“The NSABP, to this day, is one of the major cooperative clinical trials groups. That was a conceptual advance — that moving clinical trials forward couldn’t rely on just a single center or two,” said Robert Ferris, MD, PhD, director of the UPMC Hillman Cancer Center and Pitt associate vice chancellor for cancer research. “The cooperative clinical trials — where people get together and use funding from the NIH (National Institutes of Health), the NCI (National Cancer Institute), but go beyond our parochial institutional protections and actually work together across the country — can answer bigger, transformational, practice-changing questions like [Fisher] did.”
Perhaps Fisher’s most important contribution has been the establishment of a scientific approach to the study of breast cancer. His work resulted in the creation of the paradigm that not only currently governs the treatment for breast cancer but has shaped the landscape of cancer research.
“No clinical therapy should be determined by emotion or conviction — the determinant must be the scientific method,” Fisher said in a 2009 video interview shown at that year’s annual Pitt lecture named in his honor.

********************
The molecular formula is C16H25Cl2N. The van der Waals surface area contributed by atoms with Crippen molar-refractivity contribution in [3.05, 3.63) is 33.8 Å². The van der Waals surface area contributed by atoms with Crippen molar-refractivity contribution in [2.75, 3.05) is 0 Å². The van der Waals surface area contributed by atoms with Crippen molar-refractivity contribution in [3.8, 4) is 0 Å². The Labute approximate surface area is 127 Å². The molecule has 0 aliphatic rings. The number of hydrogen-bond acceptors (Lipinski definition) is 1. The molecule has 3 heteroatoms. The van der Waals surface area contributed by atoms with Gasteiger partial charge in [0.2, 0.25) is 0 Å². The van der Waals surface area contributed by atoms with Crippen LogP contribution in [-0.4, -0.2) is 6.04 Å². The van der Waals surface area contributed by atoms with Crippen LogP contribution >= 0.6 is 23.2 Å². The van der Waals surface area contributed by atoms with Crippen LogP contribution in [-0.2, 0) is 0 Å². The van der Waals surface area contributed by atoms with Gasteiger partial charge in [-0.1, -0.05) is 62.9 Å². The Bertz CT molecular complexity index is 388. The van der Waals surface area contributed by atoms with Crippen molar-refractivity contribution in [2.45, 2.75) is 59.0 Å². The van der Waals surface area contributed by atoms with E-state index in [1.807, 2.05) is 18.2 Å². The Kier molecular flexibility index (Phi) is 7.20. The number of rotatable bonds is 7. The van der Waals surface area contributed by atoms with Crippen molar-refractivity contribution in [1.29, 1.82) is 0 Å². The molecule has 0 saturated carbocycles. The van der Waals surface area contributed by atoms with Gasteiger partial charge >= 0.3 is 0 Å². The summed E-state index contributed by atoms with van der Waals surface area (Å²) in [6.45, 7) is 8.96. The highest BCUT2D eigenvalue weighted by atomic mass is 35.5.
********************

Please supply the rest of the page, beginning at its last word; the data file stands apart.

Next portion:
Notable research milestones
Founds and directs Pitt’s Laboratory of Surgical Research as the first full-time faculty member in the Department of Surgery.
Becomes a founding member of the National Surgical Adjuvant Breast and Bowel Project (NSABP). The group starts its first clinical trial, called B-01, to test the ability of the drug thiotepa to reduce early recurrence rates in breast cancer patients. The trial was a proof of principle that encouraged the group to continue this type of research.
A four-year lab study by Fisher and his brother Edwin Fisher, MD, a Pitt pathologist and 1947 Pitt School of Medicine graduate with expertise in cancer, demonstrates that cancer cells can lie dormant for years before developing into detectable metastatic disease.
Fisher performs the first kidney transplant in Pittsburgh. It is one of his many contributions to the field of transplantation, which will also include the establishment of Pittsburgh’s organ-sharing network and research into skin transplantation.
The first official publication from clinical trial B-04 reports that radical mastectomy provided no survival advantage for breast cancer patients when compared with simple mastectomy. With this evidence, the public begins to question the necessity of traditional radical cancer surgery.
Initial results from the B-06 trial are published, reporting that breast cancer patients with tumors of 4 centimeters or smaller do as well with lumpectomy and radiation as they do with total mastectomy. The results support Fisher’s hypothesis of cancer as a systemic disease that can be treated with less extensive surgery.
Fisher and the NSABP publish the results of the Breast Cancer Prevention Trial. It shows that the anti-estrogen drug tamoxifen can reduce the occurrence of breast cancer by almost half in women at increased risk for the disease.